SAN FRANCISCO (Reuters) — A 60-day cooling off period to block a potential strike by San Francisco transit workers that could cripple the Bay Area's commuter rail system expired at midnight on Thursday and negotiators remain far apart, both sides said.
There were no signs that a strike was imminent, as two unions representing some 2,600 Bay Area Rapid Transit District workers have not given a 72-hour notice that has become customary ahead of such a job action. But the notice is not mandatory.
Officials for the district, which serves some 400,000 daily riders, and unions have said that they were millions of dollars away from a deal.
"We're big bucks (apart)," Tom Hock, BART's chief negotiator, said before heading into negotiations on Thursday afternoon.
A federal mediator assigned to the BART negotiations on Monday barred the two sides from releasing additional contract details, union spokeswoman Cecille Isidro said.
For its last known proposal, BART offered employees a 10 percent raise over four years. The unions asked for a three-year contract with a 3.75 percent raise for each of the first two years and a 4 percent raise in the last year of the agreement.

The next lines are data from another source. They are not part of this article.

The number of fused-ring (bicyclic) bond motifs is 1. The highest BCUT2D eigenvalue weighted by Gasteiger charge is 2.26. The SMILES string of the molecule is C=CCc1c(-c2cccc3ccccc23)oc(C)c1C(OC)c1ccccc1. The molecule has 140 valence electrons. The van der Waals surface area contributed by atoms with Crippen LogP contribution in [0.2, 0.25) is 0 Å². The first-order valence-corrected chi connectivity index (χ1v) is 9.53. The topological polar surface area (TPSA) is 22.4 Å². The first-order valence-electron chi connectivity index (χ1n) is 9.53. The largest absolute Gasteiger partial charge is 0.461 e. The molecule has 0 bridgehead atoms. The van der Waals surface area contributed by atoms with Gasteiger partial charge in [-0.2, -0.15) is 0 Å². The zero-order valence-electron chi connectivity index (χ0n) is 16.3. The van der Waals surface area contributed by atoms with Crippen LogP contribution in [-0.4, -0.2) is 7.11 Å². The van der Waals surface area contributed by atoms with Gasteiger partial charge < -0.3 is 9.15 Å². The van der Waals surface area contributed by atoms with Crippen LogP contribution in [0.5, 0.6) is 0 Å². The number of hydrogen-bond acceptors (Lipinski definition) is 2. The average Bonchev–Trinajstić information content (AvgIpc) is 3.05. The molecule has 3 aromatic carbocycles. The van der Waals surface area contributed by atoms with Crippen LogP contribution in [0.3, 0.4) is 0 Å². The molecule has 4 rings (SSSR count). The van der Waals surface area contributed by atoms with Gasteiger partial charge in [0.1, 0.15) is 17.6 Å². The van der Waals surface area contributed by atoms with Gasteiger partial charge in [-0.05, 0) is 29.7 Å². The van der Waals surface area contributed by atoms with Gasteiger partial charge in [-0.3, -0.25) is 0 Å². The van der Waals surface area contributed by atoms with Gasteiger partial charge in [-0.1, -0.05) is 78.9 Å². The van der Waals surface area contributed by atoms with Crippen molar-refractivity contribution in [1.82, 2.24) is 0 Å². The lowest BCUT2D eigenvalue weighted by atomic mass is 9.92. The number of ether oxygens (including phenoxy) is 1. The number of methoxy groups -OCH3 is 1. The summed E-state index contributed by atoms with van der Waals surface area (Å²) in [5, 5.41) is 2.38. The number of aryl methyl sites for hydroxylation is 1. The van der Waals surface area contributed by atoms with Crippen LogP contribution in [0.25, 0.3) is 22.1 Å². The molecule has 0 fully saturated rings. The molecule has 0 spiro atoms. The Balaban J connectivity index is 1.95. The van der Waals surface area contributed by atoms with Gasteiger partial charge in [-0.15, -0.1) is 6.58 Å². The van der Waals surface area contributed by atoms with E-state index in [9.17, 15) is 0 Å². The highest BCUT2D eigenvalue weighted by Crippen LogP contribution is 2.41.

Antoinette Bryant, president of the Amalgamated Transit Union Local 1555, said on Thursday the sides were much closer than the $30 million proposal gap last week but that the unions were prepared to strike by Friday morning if BART's final offer fell short.
"Midnight's coming, we just don't know what's happening with it," Bryant said on Thursday, adding that "we are working very diligently to get a deal."
At California Governor Jerry Brown's request, a judge issued the cooling off period on August 11, hours before BART unions were set to strike following a 72-hour notice issuance.
"The unions are not trying to strike, that's the reason why we did not give the 72-hour notice," Bryant said on Thursday. "We want the public to understand this is not our intention to disrupt the Bay Area and the businesses that are going to be impacted."
If workers walk off the job, the rail system would shut down for the second time this year. The first strike, in July, lasted for 4-1/2 days, creating severe roadway traffic and forcing commuters to miss work or crowd onto a limited number of other public transportation options.
In the event of a strike, BART's strike contingency plan includes chartering buses with the capability of carrying 6,000 passengers per day, according to a statement on its website.
Services from other local transit providers would also be extended to accommodate BART users. The transit district also urged riders to plan ahead for a strike and request flexible work hours, telecommute and carpool to jobs if rail services are halted.
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